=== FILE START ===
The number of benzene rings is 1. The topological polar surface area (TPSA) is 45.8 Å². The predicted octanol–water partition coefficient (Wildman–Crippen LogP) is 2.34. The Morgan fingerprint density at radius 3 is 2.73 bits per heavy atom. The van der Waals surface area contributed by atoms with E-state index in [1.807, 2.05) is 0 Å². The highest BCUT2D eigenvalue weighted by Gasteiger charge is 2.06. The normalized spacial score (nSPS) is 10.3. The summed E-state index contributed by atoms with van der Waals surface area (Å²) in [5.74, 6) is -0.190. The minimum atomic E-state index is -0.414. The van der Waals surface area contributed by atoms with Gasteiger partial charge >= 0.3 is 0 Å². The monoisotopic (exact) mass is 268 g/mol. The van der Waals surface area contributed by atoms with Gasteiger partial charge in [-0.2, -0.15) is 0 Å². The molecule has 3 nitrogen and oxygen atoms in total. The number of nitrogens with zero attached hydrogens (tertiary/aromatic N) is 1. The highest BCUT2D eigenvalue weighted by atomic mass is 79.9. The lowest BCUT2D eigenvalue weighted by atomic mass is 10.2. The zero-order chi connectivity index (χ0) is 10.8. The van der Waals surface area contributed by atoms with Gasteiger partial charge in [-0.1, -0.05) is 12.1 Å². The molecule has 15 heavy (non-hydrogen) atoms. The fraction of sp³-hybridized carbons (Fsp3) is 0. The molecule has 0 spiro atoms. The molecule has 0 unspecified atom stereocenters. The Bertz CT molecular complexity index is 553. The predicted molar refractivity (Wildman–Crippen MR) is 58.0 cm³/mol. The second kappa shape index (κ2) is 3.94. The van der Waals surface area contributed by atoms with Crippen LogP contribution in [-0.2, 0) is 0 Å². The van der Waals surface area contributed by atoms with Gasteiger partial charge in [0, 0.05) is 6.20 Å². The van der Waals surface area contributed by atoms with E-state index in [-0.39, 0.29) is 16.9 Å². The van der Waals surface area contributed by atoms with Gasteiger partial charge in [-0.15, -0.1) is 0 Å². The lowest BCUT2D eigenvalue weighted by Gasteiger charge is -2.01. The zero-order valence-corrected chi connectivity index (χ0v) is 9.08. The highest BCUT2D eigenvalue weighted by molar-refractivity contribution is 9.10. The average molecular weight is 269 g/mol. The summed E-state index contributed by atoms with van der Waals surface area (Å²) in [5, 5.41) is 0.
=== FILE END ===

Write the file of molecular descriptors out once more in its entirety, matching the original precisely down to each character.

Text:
The number of benzene rings is 1. The topological polar surface area (TPSA) is 45.8 Å². The predicted octanol–water partition coefficient (Wildman–Crippen LogP) is 2.34. The Morgan fingerprint density at radius 3 is 2.73 bits per heavy atom. The van der Waals surface area contributed by atoms with E-state index in [1.807, 2.05) is 0 Å². The highest BCUT2D eigenvalue weighted by Gasteiger charge is 2.06. The normalized spacial score (nSPS) is 10.3. The summed E-state index contributed by atoms with van der Waals surface area (Å²) in [5.74, 6) is -0.190. The minimum atomic E-state index is -0.414. The van der Waals surface area contributed by atoms with Gasteiger partial charge >= 0.3 is 0 Å². The monoisotopic (exact) mass is 268 g/mol. The van der Waals surface area contributed by atoms with Gasteiger partial charge in [-0.2, -0.15) is 0 Å². The molecule has 3 nitrogen and oxygen atoms in total. The number of nitrogens with zero attached hydrogens (tertiary/aromatic N) is 1. The highest BCUT2D eigenvalue weighted by atomic mass is 79.9. The lowest BCUT2D eigenvalue weighted by atomic mass is 10.2. The zero-order chi connectivity index (χ0) is 10.8. The van der Waals surface area contributed by atoms with Gasteiger partial charge in [-0.1, -0.05) is 12.1 Å². The molecule has 15 heavy (non-hydrogen) atoms. The fraction of sp³-hybridized carbons (Fsp3) is 0. The molecule has 0 spiro atoms. The molecule has 0 unspecified atom stereocenters. The Bertz CT molecular complexity index is 553. The predicted molar refractivity (Wildman–Crippen MR) is 58.0 cm³/mol. The second kappa shape index (κ2) is 3.94. The van der Waals surface area contributed by atoms with Crippen LogP contribution in [-0.2, 0) is 0 Å². The van der Waals surface area contributed by atoms with Gasteiger partial charge in [0, 0.05) is 6.20 Å². The van der Waals surface area contributed by atoms with E-state index in [-0.39, 0.29) is 16.9 Å². The van der Waals surface area contributed by atoms with Gasteiger partial charge in [-0.15, -0.1) is 0 Å². The lowest BCUT2D eigenvalue weighted by Gasteiger charge is -2.01. The zero-order valence-corrected chi connectivity index (χ0v) is 9.08. The highest BCUT2D eigenvalue weighted by molar-refractivity contribution is 9.10. The average molecular weight is 269 g/mol. The summed E-state index contributed by atoms with van der Waals surface area (Å²) in [5, 5.41) is 0.